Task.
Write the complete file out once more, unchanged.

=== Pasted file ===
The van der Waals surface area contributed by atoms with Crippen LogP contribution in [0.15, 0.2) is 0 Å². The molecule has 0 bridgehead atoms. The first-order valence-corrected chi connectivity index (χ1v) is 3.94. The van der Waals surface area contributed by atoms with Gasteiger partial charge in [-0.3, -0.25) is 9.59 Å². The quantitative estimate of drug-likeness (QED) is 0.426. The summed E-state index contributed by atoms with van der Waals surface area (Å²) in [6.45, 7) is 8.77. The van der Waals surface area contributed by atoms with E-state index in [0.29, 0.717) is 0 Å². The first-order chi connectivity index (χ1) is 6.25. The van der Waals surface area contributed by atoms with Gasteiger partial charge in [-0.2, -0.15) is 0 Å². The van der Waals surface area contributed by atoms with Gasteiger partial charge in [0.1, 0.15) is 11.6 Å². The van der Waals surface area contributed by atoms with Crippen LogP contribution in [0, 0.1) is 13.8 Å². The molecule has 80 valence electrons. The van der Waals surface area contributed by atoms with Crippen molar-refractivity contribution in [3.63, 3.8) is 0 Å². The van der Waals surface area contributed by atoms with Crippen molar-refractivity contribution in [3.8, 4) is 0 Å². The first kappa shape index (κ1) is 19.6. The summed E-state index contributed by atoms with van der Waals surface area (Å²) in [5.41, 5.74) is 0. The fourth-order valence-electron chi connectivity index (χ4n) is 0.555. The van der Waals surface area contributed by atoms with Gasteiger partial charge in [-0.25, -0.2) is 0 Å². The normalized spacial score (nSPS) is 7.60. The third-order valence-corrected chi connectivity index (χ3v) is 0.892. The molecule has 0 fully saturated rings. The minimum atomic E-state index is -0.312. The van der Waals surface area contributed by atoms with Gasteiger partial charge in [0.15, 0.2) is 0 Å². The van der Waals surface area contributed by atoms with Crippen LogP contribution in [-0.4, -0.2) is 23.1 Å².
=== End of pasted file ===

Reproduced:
The van der Waals surface area contributed by atoms with Crippen LogP contribution in [0.15, 0.2) is 0 Å². The molecule has 0 bridgehead atoms. The first-order valence-corrected chi connectivity index (χ1v) is 3.94. The van der Waals surface area contributed by atoms with Gasteiger partial charge in [-0.3, -0.25) is 9.59 Å². The quantitative estimate of drug-likeness (QED) is 0.426. The summed E-state index contributed by atoms with van der Waals surface area (Å²) in [6.45, 7) is 8.77. The van der Waals surface area contributed by atoms with E-state index in [0.29, 0.717) is 0 Å². The first-order chi connectivity index (χ1) is 6.25. The van der Waals surface area contributed by atoms with Gasteiger partial charge in [-0.2, -0.15) is 0 Å². The van der Waals surface area contributed by atoms with Gasteiger partial charge in [0.1, 0.15) is 11.6 Å². The van der Waals surface area contributed by atoms with Crippen LogP contribution in [0, 0.1) is 13.8 Å². The molecule has 80 valence electrons. The van der Waals surface area contributed by atoms with Crippen molar-refractivity contribution in [3.63, 3.8) is 0 Å². The van der Waals surface area contributed by atoms with Crippen molar-refractivity contribution in [3.8, 4) is 0 Å². The first kappa shape index (κ1) is 19.6. The summed E-state index contributed by atoms with van der Waals surface area (Å²) in [5.41, 5.74) is 0. The fourth-order valence-electron chi connectivity index (χ4n) is 0.555. The van der Waals surface area contributed by atoms with Gasteiger partial charge in [-0.25, -0.2) is 0 Å². The normalized spacial score (nSPS) is 7.60. The third-order valence-corrected chi connectivity index (χ3v) is 0.892. The molecule has 0 fully saturated rings. The minimum atomic E-state index is -0.312. The van der Waals surface area contributed by atoms with Gasteiger partial charge in [0.15, 0.2) is 0 Å². The van der Waals surface area contributed by atoms with Crippen LogP contribution in [-0.4, -0.2) is 23.1 Å².